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|GR: Food and drink
Written by Cheryl
(5/29/2003 12:36 a.m.)
He is contemptuous of drink: he abhors Claudius' overconsumption of Rhenish; after the play when Guildenstern says that Claudius "Is in his retirement marvellous distempered." Hamlet smaps back, "With drink, sir?"; though when Horatio first appears, Hamlet says "We'll teach you to drink deep ere you depart." Which seems a very cynical and bitter statement, ie What is going on here in Elsinore is bad enough to drive one to drink; but, when Hamlet is sure of Claudius' guilt and ready to act he says "now could I drink hot blood."
Hamlet uses food analogies in bitter tones as well: "Thrift, thrift, Horatio! the funeral baked meats Did coldly furnish forth the marriage tables."; he asks his mother "Could you on this fair mountain leave to feed, And batten on this moor?"; and there is of course, Hamlet's great line that Polonius is "At supper ... Not where he eats, but where he is eaten." yikes!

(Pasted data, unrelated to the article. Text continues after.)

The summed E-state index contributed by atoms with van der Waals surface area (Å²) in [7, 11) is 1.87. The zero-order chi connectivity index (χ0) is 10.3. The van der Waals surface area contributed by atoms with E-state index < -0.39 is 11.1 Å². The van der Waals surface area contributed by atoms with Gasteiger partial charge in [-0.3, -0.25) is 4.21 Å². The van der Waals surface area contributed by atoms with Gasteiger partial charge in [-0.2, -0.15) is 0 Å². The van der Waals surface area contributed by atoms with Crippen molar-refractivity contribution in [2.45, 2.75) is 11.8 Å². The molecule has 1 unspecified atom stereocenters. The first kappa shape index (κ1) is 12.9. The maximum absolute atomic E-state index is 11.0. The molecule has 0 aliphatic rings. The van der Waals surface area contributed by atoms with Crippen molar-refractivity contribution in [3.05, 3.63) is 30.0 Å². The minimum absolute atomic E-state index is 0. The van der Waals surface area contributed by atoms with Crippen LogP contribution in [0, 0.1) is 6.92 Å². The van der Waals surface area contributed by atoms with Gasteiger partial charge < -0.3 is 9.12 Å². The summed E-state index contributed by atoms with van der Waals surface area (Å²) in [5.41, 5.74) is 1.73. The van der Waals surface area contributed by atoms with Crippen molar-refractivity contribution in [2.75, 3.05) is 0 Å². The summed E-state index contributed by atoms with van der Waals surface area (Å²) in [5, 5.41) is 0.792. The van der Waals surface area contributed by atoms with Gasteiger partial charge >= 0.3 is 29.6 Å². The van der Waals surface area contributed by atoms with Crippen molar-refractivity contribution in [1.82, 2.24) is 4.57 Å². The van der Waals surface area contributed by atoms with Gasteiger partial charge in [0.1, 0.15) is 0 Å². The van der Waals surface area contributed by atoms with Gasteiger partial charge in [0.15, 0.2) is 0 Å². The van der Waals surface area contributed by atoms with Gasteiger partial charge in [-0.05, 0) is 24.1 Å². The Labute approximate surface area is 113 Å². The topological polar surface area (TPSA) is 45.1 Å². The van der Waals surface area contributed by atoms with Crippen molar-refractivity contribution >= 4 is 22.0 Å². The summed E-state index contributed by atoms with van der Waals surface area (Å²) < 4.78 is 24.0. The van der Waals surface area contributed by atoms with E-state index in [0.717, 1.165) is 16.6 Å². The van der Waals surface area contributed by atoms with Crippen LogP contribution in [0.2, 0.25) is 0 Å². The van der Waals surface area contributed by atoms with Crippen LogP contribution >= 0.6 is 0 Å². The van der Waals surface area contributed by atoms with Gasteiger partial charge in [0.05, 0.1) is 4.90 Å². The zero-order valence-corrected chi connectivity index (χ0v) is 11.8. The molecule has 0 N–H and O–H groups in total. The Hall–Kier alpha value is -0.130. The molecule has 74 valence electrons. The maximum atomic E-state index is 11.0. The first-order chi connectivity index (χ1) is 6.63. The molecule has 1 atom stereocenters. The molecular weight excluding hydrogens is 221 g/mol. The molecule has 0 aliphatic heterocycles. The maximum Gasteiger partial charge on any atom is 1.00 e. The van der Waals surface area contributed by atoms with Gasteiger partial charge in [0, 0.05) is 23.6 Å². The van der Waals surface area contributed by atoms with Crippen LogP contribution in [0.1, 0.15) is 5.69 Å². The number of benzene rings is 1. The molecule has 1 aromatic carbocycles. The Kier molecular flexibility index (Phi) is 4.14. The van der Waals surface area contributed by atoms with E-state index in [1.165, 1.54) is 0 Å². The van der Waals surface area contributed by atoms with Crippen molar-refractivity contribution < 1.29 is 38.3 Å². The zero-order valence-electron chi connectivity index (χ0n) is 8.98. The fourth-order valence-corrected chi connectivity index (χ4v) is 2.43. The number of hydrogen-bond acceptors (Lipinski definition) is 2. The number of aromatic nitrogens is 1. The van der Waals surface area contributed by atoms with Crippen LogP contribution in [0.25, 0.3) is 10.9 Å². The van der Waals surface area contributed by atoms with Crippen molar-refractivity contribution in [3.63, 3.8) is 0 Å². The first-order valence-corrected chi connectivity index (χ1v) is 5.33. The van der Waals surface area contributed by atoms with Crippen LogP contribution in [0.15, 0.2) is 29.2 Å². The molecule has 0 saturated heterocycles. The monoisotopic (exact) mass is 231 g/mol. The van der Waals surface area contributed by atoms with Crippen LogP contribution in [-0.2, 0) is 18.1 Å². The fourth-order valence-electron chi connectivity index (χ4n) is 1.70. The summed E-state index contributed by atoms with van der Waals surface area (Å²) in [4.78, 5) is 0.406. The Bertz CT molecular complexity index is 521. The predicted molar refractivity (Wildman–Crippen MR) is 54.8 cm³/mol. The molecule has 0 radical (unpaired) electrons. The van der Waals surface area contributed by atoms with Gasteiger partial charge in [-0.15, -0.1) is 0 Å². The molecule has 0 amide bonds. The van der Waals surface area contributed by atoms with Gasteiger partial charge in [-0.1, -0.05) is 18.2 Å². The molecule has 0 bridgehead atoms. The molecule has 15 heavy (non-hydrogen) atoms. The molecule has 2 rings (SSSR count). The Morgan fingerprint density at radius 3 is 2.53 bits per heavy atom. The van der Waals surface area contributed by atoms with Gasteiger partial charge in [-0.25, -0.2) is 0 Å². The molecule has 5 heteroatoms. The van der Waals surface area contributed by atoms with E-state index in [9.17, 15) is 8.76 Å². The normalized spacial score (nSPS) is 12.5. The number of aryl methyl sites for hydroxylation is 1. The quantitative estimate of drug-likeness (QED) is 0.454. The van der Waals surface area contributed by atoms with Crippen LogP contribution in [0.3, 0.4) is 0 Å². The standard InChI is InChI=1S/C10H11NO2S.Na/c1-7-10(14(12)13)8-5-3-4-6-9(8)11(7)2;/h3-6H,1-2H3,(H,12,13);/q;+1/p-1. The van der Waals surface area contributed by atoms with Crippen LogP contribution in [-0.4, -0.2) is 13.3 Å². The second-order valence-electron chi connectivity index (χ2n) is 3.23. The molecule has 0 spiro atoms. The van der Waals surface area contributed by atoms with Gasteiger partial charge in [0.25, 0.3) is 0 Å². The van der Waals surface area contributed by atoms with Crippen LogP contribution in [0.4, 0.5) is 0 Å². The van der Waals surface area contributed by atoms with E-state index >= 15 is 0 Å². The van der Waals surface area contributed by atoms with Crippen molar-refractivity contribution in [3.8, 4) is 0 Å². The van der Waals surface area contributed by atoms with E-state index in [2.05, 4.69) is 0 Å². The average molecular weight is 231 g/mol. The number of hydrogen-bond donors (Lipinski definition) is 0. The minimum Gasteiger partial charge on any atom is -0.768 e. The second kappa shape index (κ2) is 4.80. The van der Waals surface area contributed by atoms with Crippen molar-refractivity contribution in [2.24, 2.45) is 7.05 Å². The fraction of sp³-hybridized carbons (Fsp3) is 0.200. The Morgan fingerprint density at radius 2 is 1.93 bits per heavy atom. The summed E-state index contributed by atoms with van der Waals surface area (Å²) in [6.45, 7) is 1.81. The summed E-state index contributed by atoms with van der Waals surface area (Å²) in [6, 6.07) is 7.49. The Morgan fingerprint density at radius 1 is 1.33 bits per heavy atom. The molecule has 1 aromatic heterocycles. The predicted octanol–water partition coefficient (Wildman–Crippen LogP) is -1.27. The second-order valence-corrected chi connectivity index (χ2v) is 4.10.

Hamlet's anger and bitterness comes through very clearly in these statements - taking common, everyday experiences - eating and drinking - and putting his own cynical twist on them. But then he also was so eloquent in his assertion that man is much more: "What is a man, If his chief good and market of his time Be but to sleep and feed? a beast, no more." Hamlet, through all this turmoil, is ever searching for the higher meaning, for his place in the world, for that which raises him above a mere beast eating and drinking.
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